Skip to main content

Verified by Psychology Today


COVID-19, Social Distancing, and Intimacy

There is a steep price to pay for lost intimacy.

Social distancing rules cast a spotlight on our normal use of social spaces and point to the key role of distances in regulating social interactions.

The Significance of Social Distances

If you pass another pedestrian on a quiet residential street, and they greet you, chances are that you have come within eight feet of each other. This is an important distance in regulating social interactions.

It is as though we carry an invisible envelope of personal space that is “defended.”

Six-foot social distances may not always be enough to prevent infection via respiratory droplets, but the good news is that many social relationships can be conducted just fine at this distance.

That is the good news. The bad news is that all intimate relationships are conducted at distances closer than three feet.

In the closest relationship, that between a parent and infant, they spend much of their time together in close physical contact. Of course, the same is true of courting couples, who are forever holding hands or embracing.

Such intimate relationships allow the transmission of information in other sensory modalities than sight and sound.

Lovers may whisper to each other, and their facial expressions are more salient. In addition, they are affected by body scents that play an important role in sexual attraction, even if we are often largely unaware of this modality. They can feel the warmth of each other's bodies. The same channels of communication are important in the relationship between parents and small children.

With social distancing, we are unlikely to make new friendships. If we do, such friendships are likely to be impoverished. They lack the intimacy that comes only with close social distancing.

Different societies use different social spacing. This affects both how well they are likely to follow distancing guidelines and how disruptive those rules are.

Societal Differences in Social Distance

Interpersonal distances vary from one society to another. These differences are found around the globe. Northern Europeans stand farther apart than southern Europeans, and most Africans stand closer than any Europeans.

Such customary differences are clearly relevant for social distancing measures during the coronavirus crisis. One would expect social distancing to be practiced more effectively in a country like Germany, where social distances are larger than in a place where people talk in greater proximity, as in Italy.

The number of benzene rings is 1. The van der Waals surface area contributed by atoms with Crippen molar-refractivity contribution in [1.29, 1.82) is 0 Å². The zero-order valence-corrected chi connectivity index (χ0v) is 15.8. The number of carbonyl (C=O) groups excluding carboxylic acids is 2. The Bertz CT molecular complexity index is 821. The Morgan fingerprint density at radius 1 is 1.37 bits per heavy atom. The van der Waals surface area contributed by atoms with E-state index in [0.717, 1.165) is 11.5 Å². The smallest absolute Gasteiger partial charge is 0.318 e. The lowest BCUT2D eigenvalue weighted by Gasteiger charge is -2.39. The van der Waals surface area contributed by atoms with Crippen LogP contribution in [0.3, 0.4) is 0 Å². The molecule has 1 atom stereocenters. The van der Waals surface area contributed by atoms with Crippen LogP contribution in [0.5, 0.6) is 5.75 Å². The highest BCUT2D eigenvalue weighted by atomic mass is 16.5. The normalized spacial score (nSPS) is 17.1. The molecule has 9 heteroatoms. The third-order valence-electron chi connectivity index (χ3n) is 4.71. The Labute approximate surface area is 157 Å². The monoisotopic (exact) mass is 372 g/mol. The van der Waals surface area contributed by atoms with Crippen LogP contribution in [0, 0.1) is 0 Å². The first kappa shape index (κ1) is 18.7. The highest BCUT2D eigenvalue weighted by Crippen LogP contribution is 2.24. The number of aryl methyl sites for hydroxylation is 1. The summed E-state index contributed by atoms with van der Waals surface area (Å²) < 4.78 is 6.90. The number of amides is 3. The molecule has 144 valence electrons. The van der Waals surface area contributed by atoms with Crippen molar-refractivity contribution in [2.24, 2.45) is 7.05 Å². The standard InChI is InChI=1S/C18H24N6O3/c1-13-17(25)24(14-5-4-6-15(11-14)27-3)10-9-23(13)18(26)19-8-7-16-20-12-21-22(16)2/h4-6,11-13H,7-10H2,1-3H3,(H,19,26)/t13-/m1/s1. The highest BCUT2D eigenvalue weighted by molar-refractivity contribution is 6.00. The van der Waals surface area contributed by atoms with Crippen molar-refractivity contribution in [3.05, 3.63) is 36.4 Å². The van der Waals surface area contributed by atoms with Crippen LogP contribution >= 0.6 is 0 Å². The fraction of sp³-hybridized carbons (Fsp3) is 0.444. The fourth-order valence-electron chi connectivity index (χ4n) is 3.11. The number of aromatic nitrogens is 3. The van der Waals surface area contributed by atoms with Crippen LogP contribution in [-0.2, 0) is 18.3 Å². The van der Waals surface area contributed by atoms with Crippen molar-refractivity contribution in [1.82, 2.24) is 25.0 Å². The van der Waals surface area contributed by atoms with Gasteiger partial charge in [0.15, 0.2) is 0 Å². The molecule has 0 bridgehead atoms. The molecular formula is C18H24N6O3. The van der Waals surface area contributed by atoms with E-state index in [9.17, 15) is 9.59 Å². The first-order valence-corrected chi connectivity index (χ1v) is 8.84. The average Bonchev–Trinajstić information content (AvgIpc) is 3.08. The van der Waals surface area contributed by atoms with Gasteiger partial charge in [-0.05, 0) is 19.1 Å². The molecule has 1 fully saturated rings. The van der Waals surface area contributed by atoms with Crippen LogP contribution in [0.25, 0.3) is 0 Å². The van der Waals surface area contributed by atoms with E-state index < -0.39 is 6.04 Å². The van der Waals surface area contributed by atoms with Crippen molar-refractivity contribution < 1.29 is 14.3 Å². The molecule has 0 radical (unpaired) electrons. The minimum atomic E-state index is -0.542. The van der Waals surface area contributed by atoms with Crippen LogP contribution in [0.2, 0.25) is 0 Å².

Social distancing would likely be more effective in Germany because it is not asking the population to change their behavior as much. This could help explain why Italy was hit so much harder than Germany, even though both countries have good medical systems.

Large interpersonal distances alone do not protect against infection, however. This is illustrated by Sweden, which refused to close the economy, aiming for herd immunity. Initially, results seemed similar to countries having closed economies. The death rate there recently surged, however, and is higher even than that of the U.S. The Swedes were not protected by their large social distances.

People who stand closer together are perceived as being warmer or more passionate, whereas those who stand far apart come across as being cold and aloof.

These stereotypes may have some justification if you consider that how close people stand affects the intimacy of their interaction. Strangers typically stand many feet from each other, whereas close friends stand at a more intimate distance where they can touch each other.

One implication of this principle is that if we stand close to others, we are likely to have closer relationships with them. In this vein, one of the big problems that hospital workers in Italy had in controlling infections was that relatives of the sick showed up in hospitals in large numbers.

What We Are Losing

Behaviorally, intimate friends now get treated as though they were strangers. This amplifies feelings of isolation and alienation. Medical scientists have long known that social isolation is not only a factor in clinical depression but also makes us more vulnerable to heart disease, cancer, and many other illnesses.

While most of us can cope with the psychological distress associated with distancing, the longer the crisis goes on, the greater the health toll is likely to be.

For most of us, once life goes back to a semblance of normality, the impact will be moderated as we rediscover social activities that bring happiness. For those who have lost family members, friends, or romantic partners, the impact will be more lasting.